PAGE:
The Opening--Eve

(Written Jan 2, 2017 in an effort to fill in the gaps from the first 6 months of a shoddy blog)

Here's what I remember--zero sleep. I know I was in a flop sweat doing all kinds of what must have been essential last minutes tasks. Chopping tomatoes at 3 am. Programming the ipad with all the menu items. Deciding if the bulk cinnamon should be stored in a cabinet in the kitchen, or in the storeroom out back. I felt like I was in one of those cooking shows where you have 2 hours to make an impressive meal for a panel of judges. Except that I was making an entire restaurant, and a couple hundred people were about to breach the doors.

I don't remember the opening. I have data that shows we had an amazing day. I have a $20 in my office (still needs to be framed) from the very first purchase. Maybe it was lack of sleep...or maybe my brain has taken the terror and tucked it away to protect all my future endeavors, whatever it is--I can't remember one thing about opening day.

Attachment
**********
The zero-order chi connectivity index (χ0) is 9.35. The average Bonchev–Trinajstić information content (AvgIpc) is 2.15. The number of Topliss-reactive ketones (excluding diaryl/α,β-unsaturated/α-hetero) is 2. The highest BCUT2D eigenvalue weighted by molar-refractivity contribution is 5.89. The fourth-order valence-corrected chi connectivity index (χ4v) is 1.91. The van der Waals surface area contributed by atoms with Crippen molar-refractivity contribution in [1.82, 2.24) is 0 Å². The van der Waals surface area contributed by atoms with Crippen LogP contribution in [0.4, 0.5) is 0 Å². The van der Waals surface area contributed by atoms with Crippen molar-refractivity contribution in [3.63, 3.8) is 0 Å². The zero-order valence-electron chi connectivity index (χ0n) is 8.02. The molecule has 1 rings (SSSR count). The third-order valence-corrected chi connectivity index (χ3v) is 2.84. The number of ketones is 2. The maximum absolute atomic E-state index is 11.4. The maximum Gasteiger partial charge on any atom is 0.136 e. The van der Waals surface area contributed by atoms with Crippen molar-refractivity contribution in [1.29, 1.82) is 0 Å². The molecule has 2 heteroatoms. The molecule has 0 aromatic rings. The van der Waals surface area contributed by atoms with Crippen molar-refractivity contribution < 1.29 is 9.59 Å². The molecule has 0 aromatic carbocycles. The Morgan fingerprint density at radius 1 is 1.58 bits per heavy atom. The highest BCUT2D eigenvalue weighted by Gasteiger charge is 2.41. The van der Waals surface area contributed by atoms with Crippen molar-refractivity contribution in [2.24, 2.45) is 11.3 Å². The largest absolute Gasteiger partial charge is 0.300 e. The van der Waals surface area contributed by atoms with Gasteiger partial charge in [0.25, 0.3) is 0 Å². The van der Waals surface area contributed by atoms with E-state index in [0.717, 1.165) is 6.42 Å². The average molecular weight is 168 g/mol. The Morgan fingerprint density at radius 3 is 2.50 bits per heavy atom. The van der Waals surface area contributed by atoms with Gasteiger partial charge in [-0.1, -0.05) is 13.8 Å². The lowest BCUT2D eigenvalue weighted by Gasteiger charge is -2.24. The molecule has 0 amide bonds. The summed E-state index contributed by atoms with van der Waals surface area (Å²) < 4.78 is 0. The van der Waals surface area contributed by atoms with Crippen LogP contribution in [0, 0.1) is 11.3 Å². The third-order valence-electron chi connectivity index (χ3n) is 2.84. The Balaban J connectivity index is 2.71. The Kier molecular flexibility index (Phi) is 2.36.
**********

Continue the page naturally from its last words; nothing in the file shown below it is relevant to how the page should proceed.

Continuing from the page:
Except for the closing. 

Luis and I were shell-shocked, and exhausted. And then Lisa (the previous owner of The Lobster Pool and now a StudioCrepe Manager) educated me in all the details of a proper kitchen close. Look, Luis has done this a million times in kitchens where he worked before--and I've always seen it happen out of the corner of eye while managing the front of the house.  But when faced with your very own massive pile of dishes and tureens and your pristine stainless steel surfaces are lost under a mayhem of flour and red wine--AND all of this, while sleep deprived, well--you do what I did. You wrestle back the instinct to sob, and while you begin the first of what will be a nightly exhuming process, you wish for a fire. 

I begged for a mighty, all-consuming inferno to visit the Studio and save me and Luis from what we dared attempt to do. 

After months of meticulous planning and years of saving, we did it. We birthed an enormous, hungry, volatile idea into the world. And I wanted it dead. I wanted so badly the safety of the status quo, but it was too late. We had become something new, and we were now babes too.